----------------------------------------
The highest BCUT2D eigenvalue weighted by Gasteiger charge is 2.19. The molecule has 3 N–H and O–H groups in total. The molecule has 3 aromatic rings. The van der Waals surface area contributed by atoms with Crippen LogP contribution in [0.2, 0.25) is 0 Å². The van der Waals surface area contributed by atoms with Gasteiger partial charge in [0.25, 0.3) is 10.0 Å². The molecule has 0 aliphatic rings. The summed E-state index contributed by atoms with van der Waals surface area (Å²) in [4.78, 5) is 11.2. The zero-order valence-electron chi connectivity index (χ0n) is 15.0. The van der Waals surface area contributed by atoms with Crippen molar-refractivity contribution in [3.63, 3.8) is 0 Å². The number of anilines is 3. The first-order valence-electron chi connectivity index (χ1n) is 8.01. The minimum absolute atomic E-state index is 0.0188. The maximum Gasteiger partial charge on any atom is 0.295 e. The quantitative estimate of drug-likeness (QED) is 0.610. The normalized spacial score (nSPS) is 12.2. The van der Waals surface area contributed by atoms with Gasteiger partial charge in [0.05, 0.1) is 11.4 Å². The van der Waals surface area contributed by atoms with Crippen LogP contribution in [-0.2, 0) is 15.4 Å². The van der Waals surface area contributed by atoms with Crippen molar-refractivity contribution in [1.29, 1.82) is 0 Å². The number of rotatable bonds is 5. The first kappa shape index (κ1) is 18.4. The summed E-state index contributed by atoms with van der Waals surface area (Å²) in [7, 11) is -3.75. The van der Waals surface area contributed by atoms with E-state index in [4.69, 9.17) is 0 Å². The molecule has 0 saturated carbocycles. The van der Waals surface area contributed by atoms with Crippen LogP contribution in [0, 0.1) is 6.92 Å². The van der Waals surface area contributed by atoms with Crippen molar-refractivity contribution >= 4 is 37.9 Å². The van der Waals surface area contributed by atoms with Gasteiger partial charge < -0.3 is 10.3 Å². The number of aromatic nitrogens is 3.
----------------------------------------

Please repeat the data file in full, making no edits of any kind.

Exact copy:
The highest BCUT2D eigenvalue weighted by Gasteiger charge is 2.19. The molecule has 3 N–H and O–H groups in total. The molecule has 3 aromatic rings. The van der Waals surface area contributed by atoms with Crippen LogP contribution in [0.2, 0.25) is 0 Å². The van der Waals surface area contributed by atoms with Gasteiger partial charge in [0.25, 0.3) is 10.0 Å². The molecule has 0 aliphatic rings. The summed E-state index contributed by atoms with van der Waals surface area (Å²) in [4.78, 5) is 11.2. The zero-order valence-electron chi connectivity index (χ0n) is 15.0. The van der Waals surface area contributed by atoms with Crippen molar-refractivity contribution in [3.63, 3.8) is 0 Å². The number of anilines is 3. The first-order valence-electron chi connectivity index (χ1n) is 8.01. The minimum absolute atomic E-state index is 0.0188. The maximum Gasteiger partial charge on any atom is 0.295 e. The quantitative estimate of drug-likeness (QED) is 0.610. The normalized spacial score (nSPS) is 12.2. The van der Waals surface area contributed by atoms with Gasteiger partial charge in [0.05, 0.1) is 11.4 Å². The van der Waals surface area contributed by atoms with Crippen LogP contribution in [-0.2, 0) is 15.4 Å². The van der Waals surface area contributed by atoms with Crippen molar-refractivity contribution in [1.29, 1.82) is 0 Å². The number of rotatable bonds is 5. The first kappa shape index (κ1) is 18.4. The summed E-state index contributed by atoms with van der Waals surface area (Å²) in [7, 11) is -3.75. The van der Waals surface area contributed by atoms with E-state index in [4.69, 9.17) is 0 Å². The molecule has 0 saturated carbocycles. The van der Waals surface area contributed by atoms with Crippen LogP contribution in [0, 0.1) is 6.92 Å². The van der Waals surface area contributed by atoms with Crippen molar-refractivity contribution >= 4 is 37.9 Å². The van der Waals surface area contributed by atoms with Gasteiger partial charge < -0.3 is 10.3 Å². The number of aromatic nitrogens is 3.